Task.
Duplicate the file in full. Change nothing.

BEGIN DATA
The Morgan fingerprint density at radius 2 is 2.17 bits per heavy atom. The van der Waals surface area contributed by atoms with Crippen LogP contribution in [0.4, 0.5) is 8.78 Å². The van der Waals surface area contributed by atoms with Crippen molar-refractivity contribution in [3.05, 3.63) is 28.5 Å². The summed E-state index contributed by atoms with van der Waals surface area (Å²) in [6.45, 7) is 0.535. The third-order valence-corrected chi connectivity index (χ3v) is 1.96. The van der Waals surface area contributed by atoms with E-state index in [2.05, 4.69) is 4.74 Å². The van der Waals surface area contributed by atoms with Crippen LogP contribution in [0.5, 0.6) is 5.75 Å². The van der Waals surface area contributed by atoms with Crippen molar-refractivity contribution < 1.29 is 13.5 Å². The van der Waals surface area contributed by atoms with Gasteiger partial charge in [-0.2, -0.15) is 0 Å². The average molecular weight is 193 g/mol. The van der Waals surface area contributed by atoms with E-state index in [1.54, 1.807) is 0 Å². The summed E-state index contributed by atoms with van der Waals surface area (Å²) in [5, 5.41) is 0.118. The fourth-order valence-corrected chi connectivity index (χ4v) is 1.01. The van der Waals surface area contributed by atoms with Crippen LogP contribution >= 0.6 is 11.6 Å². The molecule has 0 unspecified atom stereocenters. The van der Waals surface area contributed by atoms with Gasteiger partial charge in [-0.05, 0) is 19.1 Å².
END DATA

The Morgan fingerprint density at radius 2 is 2.17 bits per heavy atom. The van der Waals surface area contributed by atoms with Crippen LogP contribution in [0.4, 0.5) is 8.78 Å². The van der Waals surface area contributed by atoms with Crippen molar-refractivity contribution in [3.05, 3.63) is 28.5 Å². The summed E-state index contributed by atoms with van der Waals surface area (Å²) in [6.45, 7) is 0.535. The third-order valence-corrected chi connectivity index (χ3v) is 1.96. The van der Waals surface area contributed by atoms with E-state index in [2.05, 4.69) is 4.74 Å². The van der Waals surface area contributed by atoms with Crippen LogP contribution in [0.5, 0.6) is 5.75 Å². The van der Waals surface area contributed by atoms with Crippen molar-refractivity contribution < 1.29 is 13.5 Å². The van der Waals surface area contributed by atoms with Gasteiger partial charge in [-0.2, -0.15) is 0 Å². The average molecular weight is 193 g/mol. The van der Waals surface area contributed by atoms with E-state index in [1.54, 1.807) is 0 Å². The summed E-state index contributed by atoms with van der Waals surface area (Å²) in [5, 5.41) is 0.118. The fourth-order valence-corrected chi connectivity index (χ4v) is 1.01. The van der Waals surface area contributed by atoms with Crippen LogP contribution >= 0.6 is 11.6 Å². The molecule has 0 unspecified atom stereocenters. The van der Waals surface area contributed by atoms with Gasteiger partial charge in [-0.05, 0) is 19.1 Å².